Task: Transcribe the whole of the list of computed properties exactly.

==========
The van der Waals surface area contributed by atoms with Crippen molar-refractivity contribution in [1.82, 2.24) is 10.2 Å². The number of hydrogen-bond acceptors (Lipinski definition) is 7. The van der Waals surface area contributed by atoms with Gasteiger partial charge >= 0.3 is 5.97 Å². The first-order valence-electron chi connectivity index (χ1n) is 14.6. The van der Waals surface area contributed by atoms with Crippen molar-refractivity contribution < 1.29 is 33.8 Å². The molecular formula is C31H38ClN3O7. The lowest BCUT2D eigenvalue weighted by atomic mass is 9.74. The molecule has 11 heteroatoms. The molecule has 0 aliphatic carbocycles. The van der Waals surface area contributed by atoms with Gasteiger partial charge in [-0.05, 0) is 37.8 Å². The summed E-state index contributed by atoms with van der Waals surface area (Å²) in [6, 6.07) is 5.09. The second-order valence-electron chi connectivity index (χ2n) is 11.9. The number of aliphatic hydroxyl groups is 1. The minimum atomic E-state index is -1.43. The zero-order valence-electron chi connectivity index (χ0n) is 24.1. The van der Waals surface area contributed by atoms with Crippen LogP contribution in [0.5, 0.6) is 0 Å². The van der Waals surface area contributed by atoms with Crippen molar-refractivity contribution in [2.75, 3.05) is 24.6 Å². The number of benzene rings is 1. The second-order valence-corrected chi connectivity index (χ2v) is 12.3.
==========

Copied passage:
The van der Waals surface area contributed by atoms with Crippen molar-refractivity contribution in [1.82, 2.24) is 10.2 Å². The number of hydrogen-bond acceptors (Lipinski definition) is 7. The van der Waals surface area contributed by atoms with Gasteiger partial charge >= 0.3 is 5.97 Å². The first-order valence-electron chi connectivity index (χ1n) is 14.6. The van der Waals surface area contributed by atoms with Crippen molar-refractivity contribution < 1.29 is 33.8 Å². The molecular formula is C31H38ClN3O7. The lowest BCUT2D eigenvalue weighted by atomic mass is 9.74. The molecule has 11 heteroatoms. The molecule has 0 aliphatic carbocycles. The van der Waals surface area contributed by atoms with Gasteiger partial charge in [-0.05, 0) is 37.8 Å². The summed E-state index contributed by atoms with van der Waals surface area (Å²) in [6, 6.07) is 5.09. The second-order valence-electron chi connectivity index (χ2n) is 11.9. The number of aliphatic hydroxyl groups is 1. The minimum atomic E-state index is -1.43. The zero-order valence-electron chi connectivity index (χ0n) is 24.1. The van der Waals surface area contributed by atoms with Crippen LogP contribution in [0.5, 0.6) is 0 Å². The van der Waals surface area contributed by atoms with Crippen molar-refractivity contribution in [2.75, 3.05) is 24.6 Å². The number of benzene rings is 1. The second-order valence-corrected chi connectivity index (χ2v) is 12.3.